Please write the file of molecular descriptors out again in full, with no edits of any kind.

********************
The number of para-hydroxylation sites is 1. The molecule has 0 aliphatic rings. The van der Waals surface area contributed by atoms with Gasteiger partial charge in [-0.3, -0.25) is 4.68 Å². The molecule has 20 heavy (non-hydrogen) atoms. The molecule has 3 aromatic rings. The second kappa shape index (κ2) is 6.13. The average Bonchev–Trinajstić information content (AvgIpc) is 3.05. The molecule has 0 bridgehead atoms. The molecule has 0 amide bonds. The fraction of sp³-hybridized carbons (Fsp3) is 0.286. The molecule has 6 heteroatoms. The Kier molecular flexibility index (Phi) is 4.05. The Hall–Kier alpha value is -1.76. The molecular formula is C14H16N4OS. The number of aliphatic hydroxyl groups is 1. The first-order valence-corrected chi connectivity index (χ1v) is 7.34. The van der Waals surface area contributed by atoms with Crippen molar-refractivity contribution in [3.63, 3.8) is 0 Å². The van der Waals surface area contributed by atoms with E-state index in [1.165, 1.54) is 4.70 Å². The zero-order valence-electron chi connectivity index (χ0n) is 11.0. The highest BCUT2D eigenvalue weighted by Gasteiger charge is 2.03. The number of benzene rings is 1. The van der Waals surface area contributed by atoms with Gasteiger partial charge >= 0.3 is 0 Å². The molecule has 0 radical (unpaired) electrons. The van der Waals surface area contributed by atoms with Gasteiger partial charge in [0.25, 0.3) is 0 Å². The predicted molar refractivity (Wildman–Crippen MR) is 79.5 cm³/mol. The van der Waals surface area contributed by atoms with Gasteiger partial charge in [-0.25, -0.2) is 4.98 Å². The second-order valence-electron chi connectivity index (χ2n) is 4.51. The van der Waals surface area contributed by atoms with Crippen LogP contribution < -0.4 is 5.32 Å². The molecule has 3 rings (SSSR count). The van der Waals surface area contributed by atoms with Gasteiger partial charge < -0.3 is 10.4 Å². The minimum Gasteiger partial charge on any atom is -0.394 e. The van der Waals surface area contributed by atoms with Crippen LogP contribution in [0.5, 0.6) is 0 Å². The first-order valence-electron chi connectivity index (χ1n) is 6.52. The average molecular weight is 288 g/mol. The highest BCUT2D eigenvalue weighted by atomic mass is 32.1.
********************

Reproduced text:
The number of para-hydroxylation sites is 1. The molecule has 0 aliphatic rings. The van der Waals surface area contributed by atoms with Gasteiger partial charge in [-0.3, -0.25) is 4.68 Å². The molecule has 20 heavy (non-hydrogen) atoms. The molecule has 3 aromatic rings. The second kappa shape index (κ2) is 6.13. The average Bonchev–Trinajstić information content (AvgIpc) is 3.05. The molecule has 0 bridgehead atoms. The molecule has 0 amide bonds. The fraction of sp³-hybridized carbons (Fsp3) is 0.286. The molecule has 6 heteroatoms. The Kier molecular flexibility index (Phi) is 4.05. The Hall–Kier alpha value is -1.76. The molecular formula is C14H16N4OS. The number of aliphatic hydroxyl groups is 1. The first-order valence-corrected chi connectivity index (χ1v) is 7.34. The van der Waals surface area contributed by atoms with Crippen molar-refractivity contribution in [3.63, 3.8) is 0 Å². The van der Waals surface area contributed by atoms with E-state index in [1.165, 1.54) is 4.70 Å². The zero-order valence-electron chi connectivity index (χ0n) is 11.0. The highest BCUT2D eigenvalue weighted by Gasteiger charge is 2.03. The number of benzene rings is 1. The van der Waals surface area contributed by atoms with Gasteiger partial charge >= 0.3 is 0 Å². The molecule has 0 radical (unpaired) electrons. The van der Waals surface area contributed by atoms with Gasteiger partial charge in [0.25, 0.3) is 0 Å². The predicted molar refractivity (Wildman–Crippen MR) is 79.5 cm³/mol. The van der Waals surface area contributed by atoms with Gasteiger partial charge in [-0.25, -0.2) is 4.98 Å². The second-order valence-electron chi connectivity index (χ2n) is 4.51. The van der Waals surface area contributed by atoms with Crippen LogP contribution < -0.4 is 5.32 Å². The molecule has 3 rings (SSSR count). The van der Waals surface area contributed by atoms with Gasteiger partial charge < -0.3 is 10.4 Å². The minimum Gasteiger partial charge on any atom is -0.394 e. The van der Waals surface area contributed by atoms with Crippen LogP contribution in [0.5, 0.6) is 0 Å². The first-order valence-electron chi connectivity index (χ1n) is 6.52. The average molecular weight is 288 g/mol. The highest BCUT2D eigenvalue weighted by atomic mass is 32.1.